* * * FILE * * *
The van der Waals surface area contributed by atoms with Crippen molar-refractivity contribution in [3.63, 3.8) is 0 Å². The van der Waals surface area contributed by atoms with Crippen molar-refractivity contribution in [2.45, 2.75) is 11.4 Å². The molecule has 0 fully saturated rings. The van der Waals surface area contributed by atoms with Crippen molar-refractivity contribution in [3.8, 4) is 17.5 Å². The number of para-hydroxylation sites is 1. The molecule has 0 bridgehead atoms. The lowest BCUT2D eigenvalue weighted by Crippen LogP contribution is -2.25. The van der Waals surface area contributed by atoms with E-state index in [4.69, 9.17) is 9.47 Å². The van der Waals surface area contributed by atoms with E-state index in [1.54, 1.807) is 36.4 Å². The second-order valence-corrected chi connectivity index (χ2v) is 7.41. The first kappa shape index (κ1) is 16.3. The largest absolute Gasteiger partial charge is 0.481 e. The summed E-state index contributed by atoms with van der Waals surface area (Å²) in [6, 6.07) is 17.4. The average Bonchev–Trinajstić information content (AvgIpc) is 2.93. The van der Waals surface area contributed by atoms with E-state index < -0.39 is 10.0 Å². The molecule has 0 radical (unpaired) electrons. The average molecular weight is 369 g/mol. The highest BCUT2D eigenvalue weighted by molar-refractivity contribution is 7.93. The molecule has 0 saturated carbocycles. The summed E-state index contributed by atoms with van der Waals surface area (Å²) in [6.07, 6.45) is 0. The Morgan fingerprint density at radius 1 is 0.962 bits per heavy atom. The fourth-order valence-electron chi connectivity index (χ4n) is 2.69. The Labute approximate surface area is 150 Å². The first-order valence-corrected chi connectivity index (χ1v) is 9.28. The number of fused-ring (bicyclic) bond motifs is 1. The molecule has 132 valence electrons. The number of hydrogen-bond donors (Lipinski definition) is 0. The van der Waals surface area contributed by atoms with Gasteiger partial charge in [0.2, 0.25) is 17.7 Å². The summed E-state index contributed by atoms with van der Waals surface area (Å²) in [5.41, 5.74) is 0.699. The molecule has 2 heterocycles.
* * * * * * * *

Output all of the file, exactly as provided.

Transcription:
The van der Waals surface area contributed by atoms with Crippen molar-refractivity contribution in [3.63, 3.8) is 0 Å². The van der Waals surface area contributed by atoms with Crippen molar-refractivity contribution in [2.45, 2.75) is 11.4 Å². The molecule has 0 fully saturated rings. The van der Waals surface area contributed by atoms with Crippen molar-refractivity contribution in [3.8, 4) is 17.5 Å². The number of para-hydroxylation sites is 1. The molecule has 0 bridgehead atoms. The lowest BCUT2D eigenvalue weighted by Crippen LogP contribution is -2.25. The van der Waals surface area contributed by atoms with E-state index in [4.69, 9.17) is 9.47 Å². The van der Waals surface area contributed by atoms with E-state index in [1.54, 1.807) is 36.4 Å². The second-order valence-corrected chi connectivity index (χ2v) is 7.41. The first kappa shape index (κ1) is 16.3. The largest absolute Gasteiger partial charge is 0.481 e. The summed E-state index contributed by atoms with van der Waals surface area (Å²) in [6, 6.07) is 17.4. The average Bonchev–Trinajstić information content (AvgIpc) is 2.93. The van der Waals surface area contributed by atoms with E-state index < -0.39 is 10.0 Å². The molecule has 0 radical (unpaired) electrons. The average molecular weight is 369 g/mol. The highest BCUT2D eigenvalue weighted by molar-refractivity contribution is 7.93. The molecule has 0 saturated carbocycles. The summed E-state index contributed by atoms with van der Waals surface area (Å²) in [6.07, 6.45) is 0. The Morgan fingerprint density at radius 1 is 0.962 bits per heavy atom. The fourth-order valence-electron chi connectivity index (χ4n) is 2.69. The Labute approximate surface area is 150 Å². The first-order valence-corrected chi connectivity index (χ1v) is 9.28. The number of fused-ring (bicyclic) bond motifs is 1. The molecule has 132 valence electrons. The number of hydrogen-bond donors (Lipinski definition) is 0. The van der Waals surface area contributed by atoms with Gasteiger partial charge in [0.2, 0.25) is 17.7 Å². The summed E-state index contributed by atoms with van der Waals surface area (Å²) in [5.41, 5.74) is 0.699. The molecule has 2 heterocycles.